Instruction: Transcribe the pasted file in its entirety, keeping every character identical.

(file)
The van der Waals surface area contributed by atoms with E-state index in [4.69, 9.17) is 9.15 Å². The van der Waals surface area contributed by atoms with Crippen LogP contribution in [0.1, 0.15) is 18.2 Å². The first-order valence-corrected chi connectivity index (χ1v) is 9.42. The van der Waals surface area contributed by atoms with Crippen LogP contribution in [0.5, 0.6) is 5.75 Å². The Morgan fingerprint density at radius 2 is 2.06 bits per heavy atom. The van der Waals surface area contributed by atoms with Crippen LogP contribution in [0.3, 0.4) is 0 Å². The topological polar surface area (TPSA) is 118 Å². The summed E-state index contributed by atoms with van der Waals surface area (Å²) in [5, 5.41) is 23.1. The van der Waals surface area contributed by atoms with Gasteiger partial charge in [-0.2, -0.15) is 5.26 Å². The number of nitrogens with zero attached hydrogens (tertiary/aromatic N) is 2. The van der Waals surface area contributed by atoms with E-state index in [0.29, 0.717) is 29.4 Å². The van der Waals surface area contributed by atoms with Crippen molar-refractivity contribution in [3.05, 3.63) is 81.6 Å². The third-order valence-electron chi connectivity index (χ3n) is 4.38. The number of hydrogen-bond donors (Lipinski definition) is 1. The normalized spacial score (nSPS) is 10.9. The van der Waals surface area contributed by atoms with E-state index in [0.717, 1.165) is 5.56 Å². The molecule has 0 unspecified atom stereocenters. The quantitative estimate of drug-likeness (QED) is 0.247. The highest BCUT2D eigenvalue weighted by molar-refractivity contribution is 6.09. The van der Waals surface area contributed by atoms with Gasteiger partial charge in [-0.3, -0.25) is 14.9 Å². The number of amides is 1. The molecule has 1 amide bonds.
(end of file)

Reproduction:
The van der Waals surface area contributed by atoms with E-state index in [4.69, 9.17) is 9.15 Å². The van der Waals surface area contributed by atoms with Crippen LogP contribution in [0.1, 0.15) is 18.2 Å². The first-order valence-corrected chi connectivity index (χ1v) is 9.42. The van der Waals surface area contributed by atoms with Crippen LogP contribution in [0.5, 0.6) is 5.75 Å². The Morgan fingerprint density at radius 2 is 2.06 bits per heavy atom. The van der Waals surface area contributed by atoms with Crippen LogP contribution in [0.3, 0.4) is 0 Å². The topological polar surface area (TPSA) is 118 Å². The summed E-state index contributed by atoms with van der Waals surface area (Å²) in [5, 5.41) is 23.1. The van der Waals surface area contributed by atoms with Gasteiger partial charge in [-0.2, -0.15) is 5.26 Å². The number of nitrogens with zero attached hydrogens (tertiary/aromatic N) is 2. The van der Waals surface area contributed by atoms with E-state index in [0.29, 0.717) is 29.4 Å². The van der Waals surface area contributed by atoms with Crippen molar-refractivity contribution in [3.05, 3.63) is 81.6 Å². The third-order valence-electron chi connectivity index (χ3n) is 4.38. The number of hydrogen-bond donors (Lipinski definition) is 1. The normalized spacial score (nSPS) is 10.9. The van der Waals surface area contributed by atoms with E-state index in [0.717, 1.165) is 5.56 Å². The molecule has 0 unspecified atom stereocenters. The quantitative estimate of drug-likeness (QED) is 0.247. The highest BCUT2D eigenvalue weighted by molar-refractivity contribution is 6.09. The van der Waals surface area contributed by atoms with Gasteiger partial charge in [-0.3, -0.25) is 14.9 Å². The number of amides is 1. The molecule has 1 amide bonds.